Metro has a whole set of social and economic goals governing its fare increases. They include satisfying the customers, being fair about sharing costs and limiting the confusion about the varying rates. But a key goal is self-preservation: The transit authority must make enough money to cover expenses.

Asking riders to pay more will raise revenue, but if Metro asks them to pay too much more, some will stop riding. And that’s counterproductive.

For many years, Metro had better luck than other businesses in raising prices without losing customers. Those days may be done. This was one of the considerations behind Metro’s relatively modest proposal for a 2014 fare increase.

In 2010, Metro imposed a fare increase of about 18 percent for rail and 20 percent for bus. That was huge.

Two years later, Metro raised rail fares by 5 to 7 percent for peak trips and up to 27 percent for off-peak trips.

Looking back on these previous rounds of fare increases, Metro managers said they could see that the environment for transit travel was changing. A long period of solid growth in ridership was coming to an end.

Between fiscal years 1994 and 2009, annual ridership on Metrobus and Metrorail grew from about 290 million trips to 360 million trips, or about 24 percent.

Since the 2009 fiscal year — July 2008 to June 2009, a period of economic decline — total Metro ridership dropped about 6 percent to 340 million annual trips. Both Metrorail and Metrobus use declined in fiscal 2010, but Metrobus has regained some if its lost ridership while Metrorail ridership has stagnated.

“There was a greater response to the July 2012 fare increase than past experience would have predicted,” according to a staff report delivered to the Metro board’s finance committee in October, while the new budget was in preparation.

Some riders attribute this response to a decline in service, but it’s probably not the root cause.

In a Washington Post poll this year, a strong majority continued to approve of Metro’s performance on such measures as comfort, safety, operating hours, reliability and general convenience.

What may be bothering them more than the service itself is the price. In the latest poll, 67 percent of riders rated Metrorail as a “good value,” down from 75 percent in The Post’s 2005 poll.

As Metro managers ponder the impact of a proposed 3 percent increase in rail fares for 2014, they are dealing with a set of uncertainties about how riders will react.

“There are a lot of short-term negatives,” Metro budget official Mark Schofield told Metro’s board members in October.

The federal transit benefit, which has gone up and down and up again in the past few years, is set to be reduced in 2014. A federal worker getting a $245 monthly benefit to ride Metrorail might take a fare increase in stride. Cut the benefit to $130 a month and other forms of commuting might start to look more attractive.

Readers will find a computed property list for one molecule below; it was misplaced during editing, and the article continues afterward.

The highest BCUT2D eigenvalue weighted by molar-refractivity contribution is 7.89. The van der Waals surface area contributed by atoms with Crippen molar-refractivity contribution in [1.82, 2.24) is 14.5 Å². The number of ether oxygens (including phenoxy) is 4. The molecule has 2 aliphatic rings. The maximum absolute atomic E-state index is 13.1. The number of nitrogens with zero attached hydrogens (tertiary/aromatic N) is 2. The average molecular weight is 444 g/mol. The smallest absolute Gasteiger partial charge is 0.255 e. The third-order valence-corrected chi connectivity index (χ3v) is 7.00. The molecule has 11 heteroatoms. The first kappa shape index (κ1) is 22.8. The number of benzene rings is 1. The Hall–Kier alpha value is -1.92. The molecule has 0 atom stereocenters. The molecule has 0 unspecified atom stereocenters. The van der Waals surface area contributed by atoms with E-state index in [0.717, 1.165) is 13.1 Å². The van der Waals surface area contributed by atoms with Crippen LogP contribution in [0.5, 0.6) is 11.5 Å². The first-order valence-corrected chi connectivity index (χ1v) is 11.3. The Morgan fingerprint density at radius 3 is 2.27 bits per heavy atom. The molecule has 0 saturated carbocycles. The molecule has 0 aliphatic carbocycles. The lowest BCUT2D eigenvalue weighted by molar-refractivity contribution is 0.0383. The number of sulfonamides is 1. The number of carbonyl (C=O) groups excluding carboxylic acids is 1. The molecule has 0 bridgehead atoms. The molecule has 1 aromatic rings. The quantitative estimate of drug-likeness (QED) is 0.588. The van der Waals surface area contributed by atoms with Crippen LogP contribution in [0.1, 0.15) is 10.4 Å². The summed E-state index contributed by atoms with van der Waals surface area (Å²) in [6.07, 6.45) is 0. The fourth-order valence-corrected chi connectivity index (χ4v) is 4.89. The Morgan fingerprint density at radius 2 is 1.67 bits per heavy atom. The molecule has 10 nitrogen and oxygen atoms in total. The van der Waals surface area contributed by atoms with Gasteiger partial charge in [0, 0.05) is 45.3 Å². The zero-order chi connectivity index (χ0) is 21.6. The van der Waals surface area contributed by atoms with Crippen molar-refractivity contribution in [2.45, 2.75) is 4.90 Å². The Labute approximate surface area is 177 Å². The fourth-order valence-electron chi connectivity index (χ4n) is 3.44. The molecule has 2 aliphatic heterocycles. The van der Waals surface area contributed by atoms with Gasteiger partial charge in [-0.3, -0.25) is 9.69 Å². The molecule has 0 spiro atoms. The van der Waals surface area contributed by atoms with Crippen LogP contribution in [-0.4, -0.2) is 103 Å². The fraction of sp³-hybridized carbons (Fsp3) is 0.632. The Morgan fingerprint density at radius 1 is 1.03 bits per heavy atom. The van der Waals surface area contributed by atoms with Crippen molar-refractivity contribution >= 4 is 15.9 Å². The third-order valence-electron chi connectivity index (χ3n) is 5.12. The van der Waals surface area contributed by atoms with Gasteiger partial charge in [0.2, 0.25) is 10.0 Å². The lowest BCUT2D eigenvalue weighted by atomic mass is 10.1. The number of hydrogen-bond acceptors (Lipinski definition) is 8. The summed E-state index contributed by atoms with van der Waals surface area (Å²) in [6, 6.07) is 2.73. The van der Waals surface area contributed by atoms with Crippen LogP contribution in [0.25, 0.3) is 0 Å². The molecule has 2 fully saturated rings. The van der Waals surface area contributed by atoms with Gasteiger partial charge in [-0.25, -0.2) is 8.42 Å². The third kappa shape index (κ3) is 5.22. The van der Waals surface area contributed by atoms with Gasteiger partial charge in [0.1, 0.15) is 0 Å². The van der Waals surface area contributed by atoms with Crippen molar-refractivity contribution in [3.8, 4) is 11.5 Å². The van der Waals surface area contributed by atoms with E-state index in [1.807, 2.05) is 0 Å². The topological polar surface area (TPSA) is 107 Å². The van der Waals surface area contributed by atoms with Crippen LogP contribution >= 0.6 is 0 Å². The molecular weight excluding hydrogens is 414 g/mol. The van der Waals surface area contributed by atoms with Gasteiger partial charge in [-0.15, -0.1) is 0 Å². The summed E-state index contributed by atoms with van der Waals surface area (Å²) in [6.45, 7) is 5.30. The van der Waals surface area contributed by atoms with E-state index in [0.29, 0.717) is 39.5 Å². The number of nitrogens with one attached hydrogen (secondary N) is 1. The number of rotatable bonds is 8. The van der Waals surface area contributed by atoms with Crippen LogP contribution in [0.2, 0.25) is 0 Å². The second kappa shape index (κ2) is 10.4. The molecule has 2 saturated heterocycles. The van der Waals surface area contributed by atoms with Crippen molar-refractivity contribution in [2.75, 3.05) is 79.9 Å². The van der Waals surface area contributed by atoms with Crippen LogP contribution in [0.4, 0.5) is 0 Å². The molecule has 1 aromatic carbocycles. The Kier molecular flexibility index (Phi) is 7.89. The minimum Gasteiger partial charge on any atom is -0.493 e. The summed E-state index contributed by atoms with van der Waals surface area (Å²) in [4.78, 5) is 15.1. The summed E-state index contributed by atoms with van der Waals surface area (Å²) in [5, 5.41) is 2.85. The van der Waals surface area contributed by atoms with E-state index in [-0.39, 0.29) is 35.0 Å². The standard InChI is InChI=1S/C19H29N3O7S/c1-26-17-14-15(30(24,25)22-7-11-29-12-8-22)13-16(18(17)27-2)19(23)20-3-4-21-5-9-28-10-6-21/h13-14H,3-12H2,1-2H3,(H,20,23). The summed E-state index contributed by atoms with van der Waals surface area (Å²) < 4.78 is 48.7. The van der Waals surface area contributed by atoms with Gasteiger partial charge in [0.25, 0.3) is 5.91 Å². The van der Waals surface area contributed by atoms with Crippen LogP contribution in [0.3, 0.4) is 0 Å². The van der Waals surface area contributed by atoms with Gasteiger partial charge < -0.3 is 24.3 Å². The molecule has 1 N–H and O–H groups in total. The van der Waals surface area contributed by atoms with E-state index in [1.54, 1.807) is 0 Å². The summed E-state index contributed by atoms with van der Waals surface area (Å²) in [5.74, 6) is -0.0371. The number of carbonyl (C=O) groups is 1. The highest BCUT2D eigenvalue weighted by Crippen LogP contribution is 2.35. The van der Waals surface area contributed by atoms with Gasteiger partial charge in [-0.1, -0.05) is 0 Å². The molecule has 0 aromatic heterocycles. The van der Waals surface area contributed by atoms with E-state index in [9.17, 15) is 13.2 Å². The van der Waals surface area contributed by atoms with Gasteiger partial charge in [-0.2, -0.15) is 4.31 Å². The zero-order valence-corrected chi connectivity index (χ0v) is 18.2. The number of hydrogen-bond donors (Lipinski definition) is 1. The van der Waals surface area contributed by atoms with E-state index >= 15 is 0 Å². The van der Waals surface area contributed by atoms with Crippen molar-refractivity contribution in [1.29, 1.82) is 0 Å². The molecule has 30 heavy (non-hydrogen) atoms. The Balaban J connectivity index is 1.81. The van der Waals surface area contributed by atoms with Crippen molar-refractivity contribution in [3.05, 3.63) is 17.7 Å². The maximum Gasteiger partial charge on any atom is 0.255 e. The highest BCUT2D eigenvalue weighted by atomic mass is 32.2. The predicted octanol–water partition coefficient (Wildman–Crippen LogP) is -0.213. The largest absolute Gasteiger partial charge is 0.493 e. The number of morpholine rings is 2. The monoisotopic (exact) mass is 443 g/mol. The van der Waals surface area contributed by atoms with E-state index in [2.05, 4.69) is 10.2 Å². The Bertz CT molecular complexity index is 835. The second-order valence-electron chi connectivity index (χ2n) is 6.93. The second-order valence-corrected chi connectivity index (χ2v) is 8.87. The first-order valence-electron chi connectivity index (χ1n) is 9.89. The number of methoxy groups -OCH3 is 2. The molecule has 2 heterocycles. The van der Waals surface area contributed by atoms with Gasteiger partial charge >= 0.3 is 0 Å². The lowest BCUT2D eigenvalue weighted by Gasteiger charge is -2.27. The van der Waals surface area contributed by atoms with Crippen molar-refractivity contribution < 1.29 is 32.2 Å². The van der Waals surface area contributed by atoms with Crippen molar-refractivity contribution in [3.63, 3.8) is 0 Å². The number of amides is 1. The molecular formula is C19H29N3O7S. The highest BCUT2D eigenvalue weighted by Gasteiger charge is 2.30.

The state of the economy and the state of the transit benefit apparently have made riders more sensitive to fare increases than they were before 2008.

“This may constrain Metro’s flexibility in changing fares and trying to balance the funding burden between riders and local jurisdictions,” the transit authority’s report said.

Meanwhile, telework has increased in popularity, particularly among federal employees. “If telework continues to grow, it has the potential to impact commuting patterns across the region on all modes,” the Metro report said.

There are bright spots for those trying to balance the transit budget. Notice all those townhouses and apartments that have been rising around stations? Such transit-oriented development creates a Metrorail market just as well as building more commuter parking garages.

Metro officials also see plenty of potential for bus ridership growth along commuter corridors.

And taking a really long view, Metro’s financial team sees that many millennials want to live in neighborhoods with good access to transit. Meanwhile, some of the baby boomers reaching retirement age are looking for smaller, closer-in residences where they won’t need their cars as much to get around.

While the long-run view may be rosy, the present uncertainties have Metro planners wondering how much to trust their old models on rail ridership. Look for that concern to be a key factor in the upcoming battle over sharing the revenue burden among rail, bus and paratransit riders — and among the local governments that make up the difference when fares fall short.

Dr. Gridlock also appears Thursday
in Local Living. Comments and questions are welcome and may be used in a column, along with the writer’s name and home community. Write Dr. Gridlock at The Washington Post, 1150 15th St. NW, Washington, D.C. 20071, or e-mail